Pray for and promote peace, Milwaukee archbishop says after Kyle Rittenhouse verdict

Christine Rousselle   By Christine Rousselle for CNA


Kyle Rittenhouse waits for the jury to enter the room to continue testifying during his trial at the Kenosha County Courthouse on November 10, 2021 in Kenosha, Wisconsin. Rittenhouse is accused of shooting three demonstrators, killing two of them, during a night of unrest that erupted in Kenosha after a police officer shot Jacob Blake seven times in the back while being arrested in August 2020. Rittenhouse, from Antioch, Illinois, was 17 at the time of the shooting and armed with an assault rifle. He faces counts of felony homicide and felony attempted homicide. / Photo by Sean Krajacic-Pool/Getty Images

Washington, D.C. Newsroom, Nov 19, 2021 / 14:15 pm (CNA).

Archbishop Jerome Listecki of Milwaukee is encouraging people to pray for and promote peace following the acquittal of Kyle Rittenhouse on Friday, Nov. 19.

“During times like these with severe division among people and the potential for social unrest, it is important for us to remember Jesus’ commandment to Love One Another,” said Listecki, in a statement provided to CNA on Friday.

“As Americans, we rely upon the rule of law and our justice system, which ensures the rights of all our citizens,” he said. “We need to remember that every individual is made in the image and likeness of God, and therefore we need to follow the two great commandments — love God, and love your neighbor as yourself.”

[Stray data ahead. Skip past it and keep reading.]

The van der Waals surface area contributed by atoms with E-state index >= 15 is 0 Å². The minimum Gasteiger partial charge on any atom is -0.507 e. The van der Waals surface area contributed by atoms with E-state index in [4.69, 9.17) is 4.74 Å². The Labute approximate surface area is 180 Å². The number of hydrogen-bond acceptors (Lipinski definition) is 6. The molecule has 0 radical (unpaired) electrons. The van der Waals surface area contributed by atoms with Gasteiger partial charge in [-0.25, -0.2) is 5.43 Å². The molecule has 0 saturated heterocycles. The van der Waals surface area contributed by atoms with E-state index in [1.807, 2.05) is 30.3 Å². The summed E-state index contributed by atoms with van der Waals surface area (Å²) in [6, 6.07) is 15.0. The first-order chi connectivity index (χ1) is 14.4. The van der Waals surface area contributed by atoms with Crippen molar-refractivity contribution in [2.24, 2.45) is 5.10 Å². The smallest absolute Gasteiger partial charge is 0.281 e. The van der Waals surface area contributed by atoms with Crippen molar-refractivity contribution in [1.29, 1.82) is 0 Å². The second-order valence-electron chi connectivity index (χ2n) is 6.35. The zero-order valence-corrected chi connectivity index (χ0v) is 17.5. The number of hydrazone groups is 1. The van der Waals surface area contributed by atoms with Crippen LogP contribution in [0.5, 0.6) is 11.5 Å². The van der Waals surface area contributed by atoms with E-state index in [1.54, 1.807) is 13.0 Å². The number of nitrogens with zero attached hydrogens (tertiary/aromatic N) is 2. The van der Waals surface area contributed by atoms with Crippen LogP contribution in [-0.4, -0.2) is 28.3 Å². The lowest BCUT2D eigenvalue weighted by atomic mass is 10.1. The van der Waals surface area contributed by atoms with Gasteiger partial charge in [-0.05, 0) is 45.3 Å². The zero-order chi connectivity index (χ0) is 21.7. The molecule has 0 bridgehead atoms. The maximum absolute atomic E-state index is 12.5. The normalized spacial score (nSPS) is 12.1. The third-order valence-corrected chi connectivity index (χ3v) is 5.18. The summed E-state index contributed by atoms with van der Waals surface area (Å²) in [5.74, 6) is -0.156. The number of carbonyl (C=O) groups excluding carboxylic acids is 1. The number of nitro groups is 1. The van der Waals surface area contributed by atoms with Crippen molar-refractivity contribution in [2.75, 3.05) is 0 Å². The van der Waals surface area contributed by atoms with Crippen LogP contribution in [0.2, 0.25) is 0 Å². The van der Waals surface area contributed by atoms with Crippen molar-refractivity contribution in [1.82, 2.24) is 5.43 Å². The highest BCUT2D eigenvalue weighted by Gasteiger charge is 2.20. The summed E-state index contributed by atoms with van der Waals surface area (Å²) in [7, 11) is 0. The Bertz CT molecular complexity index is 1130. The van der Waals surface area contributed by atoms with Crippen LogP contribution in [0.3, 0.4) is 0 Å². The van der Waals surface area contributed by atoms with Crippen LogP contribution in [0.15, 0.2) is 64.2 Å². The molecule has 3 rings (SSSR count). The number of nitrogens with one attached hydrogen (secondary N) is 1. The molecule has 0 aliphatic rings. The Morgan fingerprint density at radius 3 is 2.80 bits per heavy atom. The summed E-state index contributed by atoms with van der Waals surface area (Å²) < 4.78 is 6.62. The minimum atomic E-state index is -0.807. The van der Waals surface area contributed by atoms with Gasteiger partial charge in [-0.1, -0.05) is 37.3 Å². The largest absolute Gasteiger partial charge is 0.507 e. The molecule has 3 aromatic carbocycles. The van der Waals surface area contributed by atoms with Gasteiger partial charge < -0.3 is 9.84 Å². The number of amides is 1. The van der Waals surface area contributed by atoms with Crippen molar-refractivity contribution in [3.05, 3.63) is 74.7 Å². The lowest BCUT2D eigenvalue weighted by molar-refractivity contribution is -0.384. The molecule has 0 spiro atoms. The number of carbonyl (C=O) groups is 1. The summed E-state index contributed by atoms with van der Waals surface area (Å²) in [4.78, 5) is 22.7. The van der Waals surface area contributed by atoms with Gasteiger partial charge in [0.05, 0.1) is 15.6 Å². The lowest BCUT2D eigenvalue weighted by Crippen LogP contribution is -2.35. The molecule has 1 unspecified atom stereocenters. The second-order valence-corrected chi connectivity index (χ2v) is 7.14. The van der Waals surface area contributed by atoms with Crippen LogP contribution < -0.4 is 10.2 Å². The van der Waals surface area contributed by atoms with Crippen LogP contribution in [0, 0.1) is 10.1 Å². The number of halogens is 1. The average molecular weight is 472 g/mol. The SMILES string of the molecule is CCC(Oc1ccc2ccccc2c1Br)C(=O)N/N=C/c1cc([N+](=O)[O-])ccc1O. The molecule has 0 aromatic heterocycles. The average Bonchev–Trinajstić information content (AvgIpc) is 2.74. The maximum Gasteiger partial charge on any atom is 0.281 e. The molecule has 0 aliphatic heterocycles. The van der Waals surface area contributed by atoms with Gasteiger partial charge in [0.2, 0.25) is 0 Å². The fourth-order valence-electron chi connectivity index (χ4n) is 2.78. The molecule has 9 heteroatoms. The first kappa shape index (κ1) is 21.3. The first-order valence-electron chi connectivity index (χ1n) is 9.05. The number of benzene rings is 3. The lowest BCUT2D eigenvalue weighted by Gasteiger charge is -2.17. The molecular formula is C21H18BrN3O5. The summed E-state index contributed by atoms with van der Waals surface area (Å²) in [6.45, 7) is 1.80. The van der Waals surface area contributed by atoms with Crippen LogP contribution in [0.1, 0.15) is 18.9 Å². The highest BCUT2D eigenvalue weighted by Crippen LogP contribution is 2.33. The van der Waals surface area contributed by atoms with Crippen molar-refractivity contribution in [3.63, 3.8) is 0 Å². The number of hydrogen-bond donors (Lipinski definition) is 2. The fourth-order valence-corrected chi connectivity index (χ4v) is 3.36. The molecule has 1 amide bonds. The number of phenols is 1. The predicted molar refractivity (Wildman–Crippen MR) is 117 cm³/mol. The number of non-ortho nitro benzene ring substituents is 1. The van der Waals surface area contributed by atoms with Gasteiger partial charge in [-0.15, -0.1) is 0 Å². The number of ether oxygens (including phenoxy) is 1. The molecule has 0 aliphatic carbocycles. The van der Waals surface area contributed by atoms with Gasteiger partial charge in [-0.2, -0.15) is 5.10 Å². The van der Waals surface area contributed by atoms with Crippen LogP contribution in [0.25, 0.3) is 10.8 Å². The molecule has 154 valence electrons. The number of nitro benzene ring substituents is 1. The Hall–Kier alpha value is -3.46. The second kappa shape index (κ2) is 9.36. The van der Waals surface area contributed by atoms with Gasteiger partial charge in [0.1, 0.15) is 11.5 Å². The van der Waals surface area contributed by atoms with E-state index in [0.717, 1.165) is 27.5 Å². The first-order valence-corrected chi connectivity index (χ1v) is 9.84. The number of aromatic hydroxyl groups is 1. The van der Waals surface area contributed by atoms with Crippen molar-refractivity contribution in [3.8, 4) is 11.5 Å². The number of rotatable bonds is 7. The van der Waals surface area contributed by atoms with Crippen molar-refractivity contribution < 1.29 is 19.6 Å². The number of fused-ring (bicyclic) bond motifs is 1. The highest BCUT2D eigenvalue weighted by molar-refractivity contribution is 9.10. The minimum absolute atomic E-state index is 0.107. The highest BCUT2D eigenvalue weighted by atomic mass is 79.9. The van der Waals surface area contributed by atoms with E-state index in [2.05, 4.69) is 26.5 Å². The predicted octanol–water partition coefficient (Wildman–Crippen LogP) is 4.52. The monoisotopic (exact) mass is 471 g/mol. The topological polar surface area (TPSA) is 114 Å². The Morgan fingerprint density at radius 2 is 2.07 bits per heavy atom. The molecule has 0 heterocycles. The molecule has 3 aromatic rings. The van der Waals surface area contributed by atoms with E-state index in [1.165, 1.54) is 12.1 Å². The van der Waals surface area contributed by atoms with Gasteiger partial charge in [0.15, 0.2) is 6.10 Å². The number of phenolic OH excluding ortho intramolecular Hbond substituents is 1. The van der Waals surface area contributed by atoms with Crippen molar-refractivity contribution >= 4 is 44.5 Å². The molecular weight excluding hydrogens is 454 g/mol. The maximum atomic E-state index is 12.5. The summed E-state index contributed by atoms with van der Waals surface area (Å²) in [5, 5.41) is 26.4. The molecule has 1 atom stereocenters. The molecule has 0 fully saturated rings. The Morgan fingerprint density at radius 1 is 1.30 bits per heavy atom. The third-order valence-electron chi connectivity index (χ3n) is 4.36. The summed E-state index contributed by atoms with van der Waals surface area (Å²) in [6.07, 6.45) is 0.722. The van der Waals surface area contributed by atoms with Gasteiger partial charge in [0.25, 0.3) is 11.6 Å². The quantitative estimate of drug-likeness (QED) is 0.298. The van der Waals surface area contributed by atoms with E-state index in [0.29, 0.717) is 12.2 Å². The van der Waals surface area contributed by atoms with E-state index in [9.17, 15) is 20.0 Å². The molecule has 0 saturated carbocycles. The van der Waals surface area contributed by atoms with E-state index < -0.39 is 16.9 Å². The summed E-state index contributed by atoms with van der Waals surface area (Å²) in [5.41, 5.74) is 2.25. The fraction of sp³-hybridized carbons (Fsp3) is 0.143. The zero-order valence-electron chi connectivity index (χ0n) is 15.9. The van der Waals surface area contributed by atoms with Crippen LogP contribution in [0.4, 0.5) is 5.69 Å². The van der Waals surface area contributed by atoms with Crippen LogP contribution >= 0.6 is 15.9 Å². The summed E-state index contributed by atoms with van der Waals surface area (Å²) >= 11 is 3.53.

Doing this, said Listecki, serves to “recognize the human dignity in every person” and promotes respect and love for one another.

Rittenhouse, 18, was found “not guilty” on five charges, including two counts of first-degree reckless homicide and one count of attempted first-degree intentional homicide.

A sixth charge, possession of a dangerous weapon by a person under 18, was dismissed on Monday, Nov. 15, after his attorneys argued that his rifle was not short-barrelled and therefore did not fall under the law.

On Aug. 25, 2020, Rittenhouse shot and killed two men and injured a third during the riots and unrest in the city of Kenosha, Wisconsin. Rittenhouse, who was 17 at the time, was in Kenosha purportedly to protect a business and to provide medical aid. He lived in nearby Antioch, Illinois, although his father and other members of his family lived in Kenosha.

Rittenhouse’s lawyers claimed that their client was acting in self defense. During the trial, Gaige Grosskreutz, who was shot and injured by Rittenhouse, admitted that he was shot after he had pointed his own firearm at him.

Additional video footage from that evening bolstered Rittenhouse’s claims of self defense.

The unrest in late August 2020 was sparked by the Aug. 23, 2020 police shooting of a 29-year-old Black man named Jacob Blake. Blake was left partially paralyzed and the officer was not charged.

The protests lasted for four days, causing an estimated $52 million in property damage.

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  1. Justice was done in this matter. The law should favor the innocent, not violent criminals and barbarians who just want to Burn, Loot and Murder (BLM).

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